Sunday, December 11, 2005

Disease Riders

I think we've all encountered groups like this on the road, whether it's a charity ride or a large local club ride. It's one reason I don't like to ride in or near big groups. Groupthink seems to dictate that the composite IQ is inversely related to the square of the number of members. Or something like that.

Excerpts follow:

Disease Riders: Pedaling For Dollars With No Sense
Posted on November 30, 2005

(Editor's Note: Maynard Hershon of Tucson, Ariz., is a well-known journalist who has been writing about cycling for nearly 25 years.)


Don't get me wrong. I admire the thousands of cyclists who collect pledges and attempt long, hard charity rides. I think it's great that people use cycling and other athletic events to raise awareness and money to combat disease.

Many of these people do 100-mile rides after decades of smoking, drinking and watching TV -- and five non-consecutive weekends of training. They're examples to us all.

Not only do they get out and get in shape, they help countless others. They support medical research. They keep many annual charity rides alive. They support the bicycle industry. They are the salt of the cycling earth.

They scare the shit outta me.

...They have traveled here from near and far. You can read their home states on their jerseys. You're aware that they've raised money for a worthy cause and that they've conquered their personal fears of tough physical challenges. They're here to celebrate those victories. They deserve our congratulations.

I admire these people. I'm petrified of them.

I have to pass them; they're going 11 mph. Spread completely across our narrow path, they're laughing and chatting, unaware I'm behind them. Oblivious. I have to ask them to move over so I can pass.

I wait for the right moment. Surprising them is not a good idea. Anything might happen.

Eventually I ask. Though I speak in an unthreatening tone, I watch the group wobble and weave in the road. I pray no one locks bars with his buddy, no one brakes suddenly, no one screams and freaks and takes down Western Civilization.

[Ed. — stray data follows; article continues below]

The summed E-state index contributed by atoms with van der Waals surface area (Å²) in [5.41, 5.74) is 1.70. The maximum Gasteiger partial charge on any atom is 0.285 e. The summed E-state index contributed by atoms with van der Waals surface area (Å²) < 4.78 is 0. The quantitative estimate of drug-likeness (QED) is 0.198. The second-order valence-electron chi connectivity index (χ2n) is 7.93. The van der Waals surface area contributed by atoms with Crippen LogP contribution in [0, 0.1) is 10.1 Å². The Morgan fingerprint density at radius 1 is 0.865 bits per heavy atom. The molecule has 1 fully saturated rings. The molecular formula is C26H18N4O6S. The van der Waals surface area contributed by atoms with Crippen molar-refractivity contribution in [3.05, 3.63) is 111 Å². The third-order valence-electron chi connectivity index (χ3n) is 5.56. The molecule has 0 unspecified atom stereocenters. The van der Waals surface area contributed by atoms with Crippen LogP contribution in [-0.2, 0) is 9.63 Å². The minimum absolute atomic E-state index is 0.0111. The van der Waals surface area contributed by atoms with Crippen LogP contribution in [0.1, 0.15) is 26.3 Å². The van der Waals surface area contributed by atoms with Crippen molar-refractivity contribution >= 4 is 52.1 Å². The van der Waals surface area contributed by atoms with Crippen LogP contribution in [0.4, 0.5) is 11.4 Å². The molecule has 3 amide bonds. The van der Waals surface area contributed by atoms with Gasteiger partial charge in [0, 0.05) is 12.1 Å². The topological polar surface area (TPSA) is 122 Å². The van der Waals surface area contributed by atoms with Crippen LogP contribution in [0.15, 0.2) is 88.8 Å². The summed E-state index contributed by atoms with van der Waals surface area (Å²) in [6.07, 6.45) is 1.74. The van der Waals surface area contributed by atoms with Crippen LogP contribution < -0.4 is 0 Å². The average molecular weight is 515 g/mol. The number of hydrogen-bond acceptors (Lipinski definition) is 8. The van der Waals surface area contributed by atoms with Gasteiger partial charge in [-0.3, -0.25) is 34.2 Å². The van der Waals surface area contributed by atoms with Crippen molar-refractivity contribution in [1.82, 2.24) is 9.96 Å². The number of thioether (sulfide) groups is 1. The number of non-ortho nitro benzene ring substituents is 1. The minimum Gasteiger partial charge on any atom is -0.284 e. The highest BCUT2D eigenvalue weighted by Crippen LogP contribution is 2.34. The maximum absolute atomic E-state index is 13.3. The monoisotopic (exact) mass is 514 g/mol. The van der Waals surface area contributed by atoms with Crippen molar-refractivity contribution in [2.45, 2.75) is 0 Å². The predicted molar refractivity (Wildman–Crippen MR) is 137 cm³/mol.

Once I pass that group safely, I feel relieved, but my relief is short-lived. There's another group just like it up the road.


Blogger yumanbing said...

What a pompous ass!

7:37 PM  
Blogger Ed W said...

I agree with Hershon - there are too many riders out on the road with inadequate skills when it comes to group rides. They can't pull out a water bottle without wobbling. They can't look over their shoulders without swerving to the side. When you overtake them and say, "On your left!" they turn their heads to the left and swerve that way too - right into the space where you were planning to pass.

But like he says, you have to admire them for the effort at raising money for charity. Yet it would help enormously if they invested a little time learning how to ride in a paceline or a group.

9:15 PM  
Blogger Fritz said...

Oh c'mon, how are they supposed to learn?

12:26 PM  
Blogger yumanbing said...

I couldn't stop thinking all day about what Mr Hershon wrote. I'm just glad that when I started to ride I encountered pleasant, helpful people who weren't frightened or angered when I wobbled and weaved as they tried to pass. Though I was slow and didn't dress right and rode a cheap inefficient bike, they exercised patience and always encouraged me to continue to ride. After all, for the vast majority of us, riding is about fun. A group ride with lots of newbies is a perfect opportunity for us old timers to encourage, instruct, welcome more people into our lifestyle.

7:51 PM  
Blogger Ed W said...

I know I lean on this horn a lot, but in Road1 we try to instruct students in the basics of group riding; holding a straight line, signaling, and being able to glance back without weaving.

It's good that you met patient, skillful riders when you were a newbie. That seems to be the exception rather than the rule. But absent a Road1 class, regular club rides can make a cyclist safer in a much shorter time, as opposed to the way I learned through trial and error.

9:02 PM  

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